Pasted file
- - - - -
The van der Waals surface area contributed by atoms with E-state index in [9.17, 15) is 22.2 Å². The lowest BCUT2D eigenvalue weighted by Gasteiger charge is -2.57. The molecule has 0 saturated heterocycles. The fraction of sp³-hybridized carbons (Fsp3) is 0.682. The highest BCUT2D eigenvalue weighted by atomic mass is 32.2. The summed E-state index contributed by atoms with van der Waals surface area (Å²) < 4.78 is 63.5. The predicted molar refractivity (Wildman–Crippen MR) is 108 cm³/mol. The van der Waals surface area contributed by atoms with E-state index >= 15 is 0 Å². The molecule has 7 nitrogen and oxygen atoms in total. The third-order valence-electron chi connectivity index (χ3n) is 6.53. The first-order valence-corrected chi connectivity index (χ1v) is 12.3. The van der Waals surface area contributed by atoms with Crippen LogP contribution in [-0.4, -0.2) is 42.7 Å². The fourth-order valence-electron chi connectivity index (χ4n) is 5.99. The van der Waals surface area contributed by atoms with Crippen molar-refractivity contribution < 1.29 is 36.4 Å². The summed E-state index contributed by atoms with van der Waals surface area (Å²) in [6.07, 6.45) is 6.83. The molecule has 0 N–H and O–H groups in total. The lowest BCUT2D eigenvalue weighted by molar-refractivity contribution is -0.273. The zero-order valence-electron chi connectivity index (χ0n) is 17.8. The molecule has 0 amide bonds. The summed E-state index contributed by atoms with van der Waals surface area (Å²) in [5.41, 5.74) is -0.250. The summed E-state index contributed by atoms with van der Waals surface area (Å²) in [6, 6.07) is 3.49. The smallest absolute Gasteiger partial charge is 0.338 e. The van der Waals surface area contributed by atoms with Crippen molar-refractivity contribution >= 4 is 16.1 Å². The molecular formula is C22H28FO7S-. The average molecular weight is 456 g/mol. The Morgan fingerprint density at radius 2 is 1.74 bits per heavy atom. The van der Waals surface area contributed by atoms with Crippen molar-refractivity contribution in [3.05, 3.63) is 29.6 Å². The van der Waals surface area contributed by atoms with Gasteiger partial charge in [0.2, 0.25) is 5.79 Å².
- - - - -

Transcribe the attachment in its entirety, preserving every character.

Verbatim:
The van der Waals surface area contributed by atoms with E-state index in [9.17, 15) is 22.2 Å². The lowest BCUT2D eigenvalue weighted by Gasteiger charge is -2.57. The molecule has 0 saturated heterocycles. The fraction of sp³-hybridized carbons (Fsp3) is 0.682. The highest BCUT2D eigenvalue weighted by atomic mass is 32.2. The summed E-state index contributed by atoms with van der Waals surface area (Å²) < 4.78 is 63.5. The predicted molar refractivity (Wildman–Crippen MR) is 108 cm³/mol. The van der Waals surface area contributed by atoms with E-state index >= 15 is 0 Å². The molecule has 7 nitrogen and oxygen atoms in total. The third-order valence-electron chi connectivity index (χ3n) is 6.53. The first-order valence-corrected chi connectivity index (χ1v) is 12.3. The van der Waals surface area contributed by atoms with Crippen LogP contribution in [-0.4, -0.2) is 42.7 Å². The fourth-order valence-electron chi connectivity index (χ4n) is 5.99. The van der Waals surface area contributed by atoms with Crippen molar-refractivity contribution < 1.29 is 36.4 Å². The summed E-state index contributed by atoms with van der Waals surface area (Å²) in [6.07, 6.45) is 6.83. The molecule has 0 N–H and O–H groups in total. The lowest BCUT2D eigenvalue weighted by molar-refractivity contribution is -0.273. The zero-order valence-electron chi connectivity index (χ0n) is 17.8. The molecule has 0 amide bonds. The summed E-state index contributed by atoms with van der Waals surface area (Å²) in [5.41, 5.74) is -0.250. The summed E-state index contributed by atoms with van der Waals surface area (Å²) in [6, 6.07) is 3.49. The smallest absolute Gasteiger partial charge is 0.338 e. The van der Waals surface area contributed by atoms with Crippen molar-refractivity contribution >= 4 is 16.1 Å². The molecular formula is C22H28FO7S-. The average molecular weight is 456 g/mol. The Morgan fingerprint density at radius 2 is 1.74 bits per heavy atom. The van der Waals surface area contributed by atoms with Crippen molar-refractivity contribution in [3.05, 3.63) is 29.6 Å². The van der Waals surface area contributed by atoms with Gasteiger partial charge in [0.2, 0.25) is 5.79 Å².